Skip to content
A Simple Lisp that compiles to Go
Branch: master
Clone or download
Pull request Compare This branch is 84 commits ahead of rcarmo:master.
Fetching latest commit…
Cannot retrieve the latest commit at this time.
Permalink
Type Name Latest commit message Commit time
Failed to load latest commit information.
bin
cmd/zylisp
common
core
doc @ 6814b73
examples
generator
lexer
parser
repl
tests
.env
.gitignore
.gitmodules
.travis.yml
Dockerfile
LICENSE
Makefile
README.md
go.mod
go.sum
main.go

README.md

ZYLISP

Build Status Tag Go version

A Simple Lisp that compiles to Go

Status

This project was largely abandoned in 2014, but revived in 2017 with updates from various forks as well as some additional cleanup work. It was brought into the ZYLISP Github org for exploratory purposes, and received more loving tweaks and cleanups. More to come ...

Includes

  • Lexer based on Rob Pike's Lexical Scanning in Go
  • Simple recursive parser, supporting ints, floats, strings, bools
  • TCO via loop/recur
  • AST generating REPL included

Supported Lisp Functions

  • +
  • -
  • *
  • mod
  • let
  • if
  • ns
  • def
  • fn
  • All pre-existing Go functions

Example Code

This is from the examples (all of which successfully compile from Lisp to both Go source as well as bytecode):

(ns main
  "fmt"
  "github.com/zylisp/zylisp/core")

(def factorial (fn [n]
  (if (< n 2)
    1
    (* n (factorial (+ n -1))))))

(def main (fn []
  (fmt/printf "10! = %d\n"
              (int
                (assert
                  float64 (factorial 10))))))

See examples for some more examples (they are Project Euler solutions).

Installation

$ go get github.com/zylisp/zylisp/cmd/zylisp

Development

$ git clone git@github.com:zylisp/zylisp.git
$ cd zylisp
$ . .env # optional, depending upon your local Go setup
$ make

That last step creates the zylisp binary and runs all the tests.

Note that the ZYLISP instructions and docs assume that the git clone has make made in the directory src/github.com/zylisp, where the parent directory of src is on the GOPATH.

Usage

For usage as a REPL as well as a CLI, see the command documentation here:

In short, once compiled, you may pass a flag for one of the supported REPL modes (e.g., -ast), or use zylisp as a CLI tool (i.e., compiler), with the -cli flag.

General package reference documentation is available here:

Docker Support

For those who have docker installed and do not wish to install Go, you may try out the various REPLs via docker commands, e.g.:

docker run -it zylisp/zylisp:latest -ast
Okay, 3, 2, 1 - Let's jam!

Welcome to

/^^^^^^^^/^^ /^^      /^^ /^^       /^^ /^^^^^^^^ /^^^^^^^^^
       /^^    /^^    /^^  /^^       /^^ /^^       /^^    /^^
      /^^      /^^ /^^    /^^       /^^ /^^       /^^    /^^
    /^^          /^^      /^^       /^^ /^^^^^^^^ /^^^^^^^^^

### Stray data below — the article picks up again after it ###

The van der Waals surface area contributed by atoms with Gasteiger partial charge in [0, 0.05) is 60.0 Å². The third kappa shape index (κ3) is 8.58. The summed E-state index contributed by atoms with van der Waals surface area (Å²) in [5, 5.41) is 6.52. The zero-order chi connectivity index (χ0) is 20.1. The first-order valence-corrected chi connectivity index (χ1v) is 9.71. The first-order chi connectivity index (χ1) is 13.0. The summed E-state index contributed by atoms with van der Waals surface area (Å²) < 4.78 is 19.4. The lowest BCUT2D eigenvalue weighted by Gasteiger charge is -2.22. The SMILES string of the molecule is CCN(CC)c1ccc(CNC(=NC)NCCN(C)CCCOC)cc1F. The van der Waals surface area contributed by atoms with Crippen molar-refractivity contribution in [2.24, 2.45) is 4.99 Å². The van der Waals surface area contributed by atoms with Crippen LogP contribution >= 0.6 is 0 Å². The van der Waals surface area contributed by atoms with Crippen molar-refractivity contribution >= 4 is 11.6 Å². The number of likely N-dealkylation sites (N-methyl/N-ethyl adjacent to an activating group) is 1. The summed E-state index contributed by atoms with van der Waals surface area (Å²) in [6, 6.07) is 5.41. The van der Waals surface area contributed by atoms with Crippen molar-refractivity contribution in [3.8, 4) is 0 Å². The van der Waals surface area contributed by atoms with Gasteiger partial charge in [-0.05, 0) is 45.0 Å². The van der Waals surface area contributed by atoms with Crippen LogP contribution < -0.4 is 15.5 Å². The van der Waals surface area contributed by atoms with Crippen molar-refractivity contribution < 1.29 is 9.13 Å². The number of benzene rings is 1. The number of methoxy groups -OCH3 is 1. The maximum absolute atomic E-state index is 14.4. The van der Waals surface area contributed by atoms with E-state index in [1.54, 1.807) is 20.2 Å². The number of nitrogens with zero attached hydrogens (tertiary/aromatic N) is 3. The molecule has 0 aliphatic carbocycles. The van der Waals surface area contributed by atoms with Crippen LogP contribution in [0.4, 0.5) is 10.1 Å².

/^^           /^^      /^^       /^^       /^^ /^^
 /^^             /^^      /^^       /^^ /^^   /^^ /^^
/^^^^^^^^^^^     /^^      /^^^^^^^^ /^^ /^^^^^^^^ /^^

ZYLISP version: 0.8.0
Build: master@1e52cac, 2019-04-07T04:16:06Z
REPL Mode: AST
Go version: go1.12.2

        Docs: https://zylisp.github.io/zylisp/
     Project: https://github.com/zylisp/zylisp
Instructions: Simply type any form to view the generated Go AST.
        Exit: ^D or ^C

AST>

Futhermore, since zylisp is the entrypoint for the Docker image, the run command may receive all the options that the zylisp binary receives, including the help flag:

$ docker run -it zylisp/zylisp:latest -h
Usage of zylisp:
  -ast
    	Enable AST mode
  -bytecode
    	Enable byte-code compilation from generated Go
  -cli
    	Run as a CLI tool
  -dir string
    	Default directory for writing operations
  -go
    	Enable Go code-generation mode
  -lisp
    	Enable LISP mode
  -loglevel string
    	Set the logging level (default "warning")
  -o string
    	Default filename for writing operations
  -version
    	Display version/build info and exit

Note that the ZYLISP docker images are very small, usually weighing in about 4 MB in size.

History

In December of 2013, @jcla1 pushed his initial work on Gisp to Github. He hacked on it over the course of the next six months. In December of 2014, it was then picked up by @masukomi who hacked on it for about a month. Later, in 2017, @rcarmo forked the original and merged in @masukomi's changes, merged a (still-open) pull request from @m90, and made a few updates himself.

In early 2019 @oubiwann had created a zylisp Github org where various Go Lisp's were being explored. In particular, the zygomys project (which was based on a different Lisp/Go lineage, Glisp, which was started in 2014). The ZYLISP Github org took inspiration in its name from the zygomys project. However, work with zygomys was abandoned after it became clear that Go interop was very awkward in this Lisp dialect. It was at this point that @rcarmo's fork was forked into the ZYLISP org where it was eventually renamed from Gisp to ZYLISP.

Versions

None of the previous forks tagged any of the work with versions, as such, this fork has retroactrively tagged the various phases of the project's work with the following:

Version Date Repo Notes
0.8.0 2019-04-06 zylisp Code rename to zylisp, cleanup, Go modules, docker
0.7.0 2019-03-12 zylisp CLI support, improved compiling options, logging
0.6.0 2019-02-28 zylisp Compatibility release, docs updates
0.5.0 2017-08-25 rcarmo Merged PR from m90, minor fixes and tweaks
0.4.0 2014-12-20 masukomi Refactoring, tests, error handling
0.3.0 2014-06-29 jcla1 Updates and a merged PR from kedebug
0.2.0 2014-02-12 jcla1 Follow-up work, control structures, etc.
0.1.0 2014-01-25 jcla1 Core original work

Credits

  • @jcla1 for the initial implementation
  • @masukomi for adding a number of tests and checks
  • @m90 for README fixes
  • The ZYLISP project for new development

License

MIT

You can’t perform that action at this time.